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Canadian Banks Undergo a Stress Test

22 May 2012

A Fitch Ratings’ special report titled “Evaluating Canadian Banks’ Residential Mortgage Exposure” was released yesterday and in it, the global rating agency placed Canada’s Big Six banks under a stress test to see how they are doing, and how they will do in the near future, when it comes to residential mortgages. After the stress test, it’s clear that mortgage loans are the biggest risk to Canadian banks. And some more than others.

During the stress test, Fitch took losses of one per cent to ten per cent and applied them to residential mortgages and 2nd mortgages such as HELOCs and applied them over a span of three years. After the test it showed that total gross losses for the banks were within the range of $9.1 billion – $91.3 billion. After factoring in mortgage insurance, the banks would have total net losses of $4.1 billion – $41.5 billion.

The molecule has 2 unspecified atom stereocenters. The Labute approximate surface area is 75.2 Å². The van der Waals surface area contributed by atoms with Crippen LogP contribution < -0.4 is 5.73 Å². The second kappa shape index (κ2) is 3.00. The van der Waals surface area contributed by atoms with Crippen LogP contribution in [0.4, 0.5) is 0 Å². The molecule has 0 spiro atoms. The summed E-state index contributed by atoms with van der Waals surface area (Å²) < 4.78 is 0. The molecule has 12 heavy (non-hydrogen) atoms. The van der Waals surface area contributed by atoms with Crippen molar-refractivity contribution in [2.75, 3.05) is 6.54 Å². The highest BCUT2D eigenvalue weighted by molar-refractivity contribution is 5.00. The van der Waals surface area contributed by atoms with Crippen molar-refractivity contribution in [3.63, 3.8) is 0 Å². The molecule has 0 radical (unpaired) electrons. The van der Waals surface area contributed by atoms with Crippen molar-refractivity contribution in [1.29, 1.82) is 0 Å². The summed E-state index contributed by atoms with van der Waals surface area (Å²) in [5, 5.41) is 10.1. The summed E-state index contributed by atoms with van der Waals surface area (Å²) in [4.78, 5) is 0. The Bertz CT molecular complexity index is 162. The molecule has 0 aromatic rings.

The report showed that the Canadian Imperial Bank of Commerce (CIBC) and Royal Bank of Canada (RBC) hold the most risk in terms of how much they are lending; and RBC has some of the lowest mortgage insurance rates – meaning that they would not be as protected as the other banks. Bank of Montreal (BMO) was shown to have the least amount of mortgages when compared with their overall lending, while TD (Toronto-Dominion Bank,) uses the most insurance, meaning that they have the most protection should borrowers default on their loans.

As of January 2012, the Big Six in Canada had a total of $912 billion in mortgage lending through both residential mortgages (which totaled $730 billion,) and in HELOCs (totaling $182 billion.) The stress test was done by Fitch after mounting concern surrounding Canada’s banks, and Canada mortgages, grew and household debt levels started to climb. The global agency realizes that it’s our incredibly low interest rates that are fueling the demand for mortgages and home loans.

The numbers are definitely worrisome, especially considering all the hype and panic that has been surrounding the Canadian mortgage and housing industry lately; and it could lead to proposed changes in Ottawa actually taking effect – some of those changes being good, and some not as much.

For the full Fitch Ratings report, you can check out their website at

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